Poachers kill 13th rhino in KZN park

2008-11-06 00:00

Another rhino has been poached in Ezemvelo Wildlife’s Hluhluwe-Imfolozi game reserve, bringing the tally in KwaZulu-Natal to 13 so far this year.

The incident appears to have been hushed up for reasons which are not clear.

Ezemvelo Wildlife’s top brass told The Witness the matter is “sensitive” and claimed that publication would jeopardise investigations into the poaching of rhino.

The Witness held back publication of the latest incident for a week, but extensive inquiries failed to uncover any concrete reason for not informing the public.

The Witness has established that the white female rhino was found poached on October 25 in the remote Mgonyananeni area of Imfolozi. reportedly not too far from where a number of other rhino have been killed in the past two months. Field workers were attracted to the carcass by circling vultures. Both its horns had been removed.

All the slain animals have been white rhino, with the exception of a single black rhino which was dehorned after being caught in a snare at Ndumo.

The black rhino is suspected to have been an opportunistic capture on the part of poachers unconnected with the other incidents.

Ezemvelo’s media spokeswoman, Maureen Zimu, said this week she has “no information” about the latest poaching incident and referred all inquiries to acting chief executive officer Bheki Khoza.

Khoza was contacted by telephone yesterday, but responded that he was driving in traffic in Pretoria and asked The Witness to call biodiversity director Sifiso Keswa.

Keswa told The Witness he “cannot confirm or deny” the incident and urged the paper not to publish any information.

He said the matter is “sensitive” and could jeopardise the inquiry.

Asked how the publication of the fact that another rhino has been killed will jeopardise investigations, he repeated that Ezemvelo is “not hiding anything” and that the issue is sensitive, and he urged The Witness not to publicise it.

He referred the paper back to Khoza or the communications section.

Meanwhile, the state is proceeding with the prosecution of Bafana Gumede, Dumisani Gumede and Mashonisa Motlhabane in Mtububatuba in connection with a case of rhino poaching in the Charters Creek area near St Lucia earlier this year.

Charges have been withdrawn — on the instructions of the Director of Public Prosecutions in KZN — against three other suspects, Sabelo Mngomezulu, Mandla Peter Manqele and Zemizi Manqele.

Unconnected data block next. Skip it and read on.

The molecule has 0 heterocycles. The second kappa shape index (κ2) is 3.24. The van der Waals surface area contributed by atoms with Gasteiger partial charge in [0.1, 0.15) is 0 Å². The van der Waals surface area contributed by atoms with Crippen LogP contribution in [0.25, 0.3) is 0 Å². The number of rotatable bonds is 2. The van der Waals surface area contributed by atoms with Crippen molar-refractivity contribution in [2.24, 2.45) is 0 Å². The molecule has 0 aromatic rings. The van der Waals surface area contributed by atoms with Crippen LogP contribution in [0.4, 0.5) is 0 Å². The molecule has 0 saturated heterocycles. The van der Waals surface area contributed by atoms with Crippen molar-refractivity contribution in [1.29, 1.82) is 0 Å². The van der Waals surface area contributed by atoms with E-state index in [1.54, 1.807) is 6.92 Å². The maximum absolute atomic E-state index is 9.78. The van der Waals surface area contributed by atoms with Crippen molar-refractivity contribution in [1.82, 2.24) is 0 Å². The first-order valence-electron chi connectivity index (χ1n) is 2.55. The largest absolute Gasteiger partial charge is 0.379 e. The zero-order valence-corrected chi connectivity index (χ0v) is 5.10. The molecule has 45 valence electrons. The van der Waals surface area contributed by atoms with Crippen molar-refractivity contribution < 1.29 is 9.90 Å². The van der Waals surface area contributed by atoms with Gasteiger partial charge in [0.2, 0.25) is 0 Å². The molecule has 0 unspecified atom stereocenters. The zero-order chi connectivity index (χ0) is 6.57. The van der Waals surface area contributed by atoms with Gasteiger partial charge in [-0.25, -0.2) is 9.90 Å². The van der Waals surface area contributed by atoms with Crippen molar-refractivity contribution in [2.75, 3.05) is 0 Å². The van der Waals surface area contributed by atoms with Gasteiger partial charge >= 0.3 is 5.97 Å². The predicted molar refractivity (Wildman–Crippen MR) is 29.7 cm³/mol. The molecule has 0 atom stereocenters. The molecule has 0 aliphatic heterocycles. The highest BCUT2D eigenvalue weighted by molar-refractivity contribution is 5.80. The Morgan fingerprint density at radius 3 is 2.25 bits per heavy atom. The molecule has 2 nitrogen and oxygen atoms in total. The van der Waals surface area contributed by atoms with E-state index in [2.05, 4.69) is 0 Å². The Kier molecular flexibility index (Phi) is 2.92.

The increase in rhino poaching in KwaZulu-Natal this year — which until now has averaged no more than three incidents a year — is viewed by conservationists as alarming and unprecedented and raises questions about why the crime cannot be curbed.

Members of the SA Police Services organised crime units in Pietermaritzburg, Durban, Port Shepstone and Richards Bay have been deployed as wildlife crime investigators whose task it is to handle the investigation into rhino poaching.

They also form part of a conservation task team — known as the KZN Wildlife Crime Working Group — which includes a member of the DPP’s office, and representatives of Ezemvelo KZN Wildlife.

However, investigators are not free to focus their attention solely on wildlife crime, and it has been suggested that a team dedicated exclusively to the rhino poaching problem is required to adequately tackle the problem.

Indications are that the poaching is the work of a syndicate.

The majority of the poaching incidents this year carried the trademarks of a professional job, with the animals’ horns having been cleanly removed.

In a few cases, however, the horns were reportedly hacked off in an amateurish way, indicating the possible involvement of more than one group.

Confirming the killing of four white rhino at Makhandendlovu area in Hluhluwe-Imfolozi Park in September, Ezemvelo spokesman, Jeff Gaisford reported that all the horns had been cleanly removed with a sharp instrument.

This indicated that “someone with considerable experience had been at work”.

All were shot with a heavy-calibre rifle.


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